By John Pollmann
With a mix of grasslands, croplands, and wetlands, the Prairie Pothole Region (PPR) of the north-central United States and southern Canada supports millions of breeding and migrating waterfowl. In the fall, the PPR is also a favorite destination for waterfowlers, who come from across the nation to experience the magic of the prairie for themselves. From teal to mallards to giant Canada geese, plenty of opportunities exist for freelancers to sample some of the finest waterfowling the PPR has to offer. Here's how to do it.
Early Opportunities Abound
September 1 marks the beginning of the waterfowl season across much of the PPR.
Veteran waterfowl guide Ben Fujan says staying flexible is always important for freelance hunters on the prairies, but especially early in the season. "If you limit yourself to certain species in specific habitats, you're likely to miss out on a lot of what makes early-season hunting on the prairies so much fun," Fujan says. "You can still have priorities, like hunting mallards over water or honkers in the fields, but weather and habitat conditions can determine what's available at a particular time and place. Also, those mallards might be leaving their roost too early or too late to make a field hunt work, but that little slough chock-full of ducks of every kind could make for a lights-out hunt."
While early-season ducks are often easier to hunt than late-season birds, hunters face their own challenges at this time of year. "In September and even early October, many ducks still have their drab plumage, which makes distinguishing drakes from hens difficult," Fujan says. "And calling can be less effective early in the season, too, which means scouting and being exactly where the birds want to be is paramount."
Midday is the Way
As September gives way to October, influxes of migratory waterfowl from the north provide even more hunting opportunities for prairie waterfowlers. Light geese and specklebellies stack up on staging lakes and adjacent grainfields, mallards fall into more predictable flight patterns between roosting and feeding areas, and "calendar ducks" such as gadwalls, wigeon, canvasbacks, and redheads congregate on larger potholes in preparation for their trip south.
While freelancing in the PPR, waterfowlers shouldn't overlook productive hunting opportunities during the middle of the day, says Montana resident Steve Bierle. "After the beginning of the season, mallards and Canada geese get conditioned to hunting pressure when they go out to feed early in the morning and later in the afternoon," he explains. "I have some of my best hunting on 'day roosts' and staging ponds the birds use late in the morning and early in the afternoon. They aren't expecting any trouble in these spots."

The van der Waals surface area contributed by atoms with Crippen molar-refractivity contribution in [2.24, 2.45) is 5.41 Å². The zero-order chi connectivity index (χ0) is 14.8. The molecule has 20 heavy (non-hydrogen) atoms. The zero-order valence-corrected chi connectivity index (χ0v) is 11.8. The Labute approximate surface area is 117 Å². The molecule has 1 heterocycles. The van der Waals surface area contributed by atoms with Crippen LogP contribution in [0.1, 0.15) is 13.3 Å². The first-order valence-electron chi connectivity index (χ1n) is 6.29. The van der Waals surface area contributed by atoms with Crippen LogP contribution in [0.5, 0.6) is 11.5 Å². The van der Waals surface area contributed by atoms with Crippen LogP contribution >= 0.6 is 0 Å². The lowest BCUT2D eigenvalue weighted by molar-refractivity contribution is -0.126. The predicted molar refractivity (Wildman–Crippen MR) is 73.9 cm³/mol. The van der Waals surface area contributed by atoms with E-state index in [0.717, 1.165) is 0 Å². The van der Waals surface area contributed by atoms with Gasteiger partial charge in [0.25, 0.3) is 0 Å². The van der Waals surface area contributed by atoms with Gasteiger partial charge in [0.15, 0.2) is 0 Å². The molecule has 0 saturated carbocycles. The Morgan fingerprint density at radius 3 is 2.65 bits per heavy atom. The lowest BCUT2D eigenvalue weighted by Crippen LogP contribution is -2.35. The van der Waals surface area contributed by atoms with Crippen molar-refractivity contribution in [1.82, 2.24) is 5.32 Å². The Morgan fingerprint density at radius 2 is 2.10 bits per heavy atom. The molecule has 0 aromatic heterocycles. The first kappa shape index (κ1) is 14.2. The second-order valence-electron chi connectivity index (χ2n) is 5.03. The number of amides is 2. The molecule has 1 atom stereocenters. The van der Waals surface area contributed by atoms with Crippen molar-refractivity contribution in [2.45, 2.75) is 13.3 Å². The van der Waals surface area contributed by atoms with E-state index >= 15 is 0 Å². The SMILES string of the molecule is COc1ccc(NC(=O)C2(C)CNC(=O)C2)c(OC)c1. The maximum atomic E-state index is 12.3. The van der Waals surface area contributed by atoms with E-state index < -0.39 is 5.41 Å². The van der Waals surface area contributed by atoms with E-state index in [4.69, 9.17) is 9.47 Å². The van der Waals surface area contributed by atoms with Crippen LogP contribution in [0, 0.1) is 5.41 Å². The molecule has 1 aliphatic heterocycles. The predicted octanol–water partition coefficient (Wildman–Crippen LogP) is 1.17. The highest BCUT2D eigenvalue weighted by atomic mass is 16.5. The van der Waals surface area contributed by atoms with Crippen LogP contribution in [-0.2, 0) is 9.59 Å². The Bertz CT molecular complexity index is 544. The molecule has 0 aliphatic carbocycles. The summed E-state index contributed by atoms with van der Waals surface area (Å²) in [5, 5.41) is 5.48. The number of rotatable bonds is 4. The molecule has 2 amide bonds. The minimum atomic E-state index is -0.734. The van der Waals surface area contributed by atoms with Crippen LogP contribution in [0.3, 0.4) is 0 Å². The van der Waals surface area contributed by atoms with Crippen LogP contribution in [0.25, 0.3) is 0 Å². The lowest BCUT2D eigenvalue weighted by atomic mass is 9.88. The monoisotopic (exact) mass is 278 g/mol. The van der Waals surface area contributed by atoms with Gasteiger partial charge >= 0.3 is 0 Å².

Bierle says waterfowl use a variety of habitats as midday resting areas. "You might find honkers loafing around a pasture pond, mallards tucked into a willow-lined slough, or pintails sitting on patches of sheet water in harvested grainfields. Wherever you find the birds, if you can get permission to hunt these spots, you're in for a treat."
Bierle adds that getting permission to hunt waterfowl on private land is still a reality across much of the PPR, but it's a privilege that shouldn't be taken for granted. "Sealing the deal on a hunt with a handshake is something that just doesn't happen everywhere," he says. "Many landowners still enjoy sharing the hunting opportunities on their property with visitors. In return for their generosity, hunters should be sure to pick up after themselves, close all the gates, and just say 'thanks.' Leaving a good impression may mean more hunting opportunities in the future."
Years of freelancing in the PPR have taught Georgia waterfowler Mark Smith that some of the best hunting of the season can occur right before freeze-up, but the conditions can be challenging for those who don't come prepared. "You learn to expect the unexpected up on the prairie, especially if you're hunting during the latter stages of the season," Smith says. "One day can make a big difference when you're hunting at the end of October or into November. One clear, cold night and the water you were planning to hunt the next morning can be locked up tight, and all the birds you were planning to hunt could be gone."
Nevertheless, Smith says good hunting opportunities often remain on the prairies even after most wetlands are covered in ice. "Deep snow is a deal-breaker, but if you're just battling the cold and some ice, chances are you can still find birds and lots of them," he says. "I've watched mallards pile back into an area from the south a day or two after a cold front has moved through. The wind and cold were enough to get them moving, but if there is little or no snow cover on the fields, many of the birds will come back and use open water on larger wetlands, lakes, and rivers."
Smith notes that in bitter-cold temperatures, waterfowl will often shift to a once-a-day feeding pattern, and if the birds don't show up at first light, it's best to just sit tight. "Ducks and geese that are trying to keep water open will often wait until it warms up a little before going out to feed," he says. "Late-season afternoon hunts with the sun and wind at your back can be the stuff of legends.
"There's risk in planning a late-season hunt on the prairies, but with that risk comes big rewards," Smith adds. "To me, there's nothing like hunting on the razor's edge of the migration; it's what keeps me coming back."